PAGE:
There is a beautiful line from Little Rock police Sgt. Willie Davis, where describing how he tells these often fatherless boys, ". . . I love you, man. I'm not your dad, but I'm an advocate, so we're going to take care of you and make it right." More information on The O.K. Program website, a link from the City of Little Rock website!



Dads for a Day is a faith-based program founded by Curtis Ostrander about two years ago. Its goal is to help boys in middle and high school navigate their way through the teen years to adulthood. In this article in The Villages Daily Sun, it describes how the boys usually meet a few hours on a regular basis with their Dad for a Day mentors. Sometimes visits are longer and include fishing trips, shooting hoops, disc golf and dozens of other ways the men and boys can interact. Mr. Ostrander says, “We provide free, one-to-one mentoring programs for boys in homes without fathers . . ..” In his research Mr. Ostrander learned, ". . . in the United States, 33 percent of children live without their father in the home . . .". The article is rightly titled, "Changing the future one teen at a time."



This room smells
like a French whorehouse!

Chicago Times Article about Shaving offers this fun opinion piece in which a man reminisces and worries that our young men aren't learning about the art of shaving. I love this article because of the prominent Rite of Passage that comes with a young man's fist shave. Here's a previous Man-Making Blog post on the topic of a boy's first shave. It stirs some familiar memories when the author quotes his mom's saying, “This room smells like a French whorehouse!” He says, "I guess I knew what she meant. Too much Old Spice."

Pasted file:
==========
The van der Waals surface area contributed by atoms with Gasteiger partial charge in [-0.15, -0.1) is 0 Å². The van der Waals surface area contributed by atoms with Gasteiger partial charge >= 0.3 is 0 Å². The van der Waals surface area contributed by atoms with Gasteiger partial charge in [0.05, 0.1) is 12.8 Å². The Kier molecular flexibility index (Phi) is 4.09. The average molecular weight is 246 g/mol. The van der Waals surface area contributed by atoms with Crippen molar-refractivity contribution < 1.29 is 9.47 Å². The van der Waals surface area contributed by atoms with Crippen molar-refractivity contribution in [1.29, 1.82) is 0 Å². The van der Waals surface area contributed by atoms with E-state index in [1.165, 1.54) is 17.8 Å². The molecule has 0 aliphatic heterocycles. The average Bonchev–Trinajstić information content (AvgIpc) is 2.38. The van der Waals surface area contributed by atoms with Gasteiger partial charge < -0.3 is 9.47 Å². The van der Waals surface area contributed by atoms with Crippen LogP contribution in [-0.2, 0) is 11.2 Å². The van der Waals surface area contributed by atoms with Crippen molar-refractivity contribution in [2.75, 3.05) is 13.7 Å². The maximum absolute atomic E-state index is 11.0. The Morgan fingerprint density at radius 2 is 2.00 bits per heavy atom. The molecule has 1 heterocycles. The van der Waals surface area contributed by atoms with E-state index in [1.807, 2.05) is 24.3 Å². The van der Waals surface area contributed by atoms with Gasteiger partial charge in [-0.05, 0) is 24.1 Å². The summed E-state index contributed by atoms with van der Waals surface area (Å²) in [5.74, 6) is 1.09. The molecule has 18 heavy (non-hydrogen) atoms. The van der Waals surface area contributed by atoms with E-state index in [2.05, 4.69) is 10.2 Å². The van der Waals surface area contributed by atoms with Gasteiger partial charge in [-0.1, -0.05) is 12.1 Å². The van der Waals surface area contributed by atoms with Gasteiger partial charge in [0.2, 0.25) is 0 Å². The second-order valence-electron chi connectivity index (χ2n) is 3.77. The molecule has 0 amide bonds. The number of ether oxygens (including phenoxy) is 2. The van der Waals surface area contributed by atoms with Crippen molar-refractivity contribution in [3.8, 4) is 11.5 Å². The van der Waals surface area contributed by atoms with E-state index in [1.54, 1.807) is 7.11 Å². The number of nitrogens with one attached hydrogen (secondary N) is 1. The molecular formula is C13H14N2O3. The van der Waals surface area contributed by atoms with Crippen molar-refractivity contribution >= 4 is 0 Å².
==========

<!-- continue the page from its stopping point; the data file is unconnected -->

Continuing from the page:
Future Kings is a story from the township of Soweto (Johannesburg), South Africa. There, a man named Rams Mabote, working through his foundation, aims to create a platform where young men in the impoverished Soweto townships can ". . . have hope again that all is not lost." Rams says, "We spoke about everything - from soccer to sin. What was interesting is that I thought I was mentoring these boys, but what happened is that these boys changed me."
"I was mentoring these boys,
but what happened is that
these boys changed me."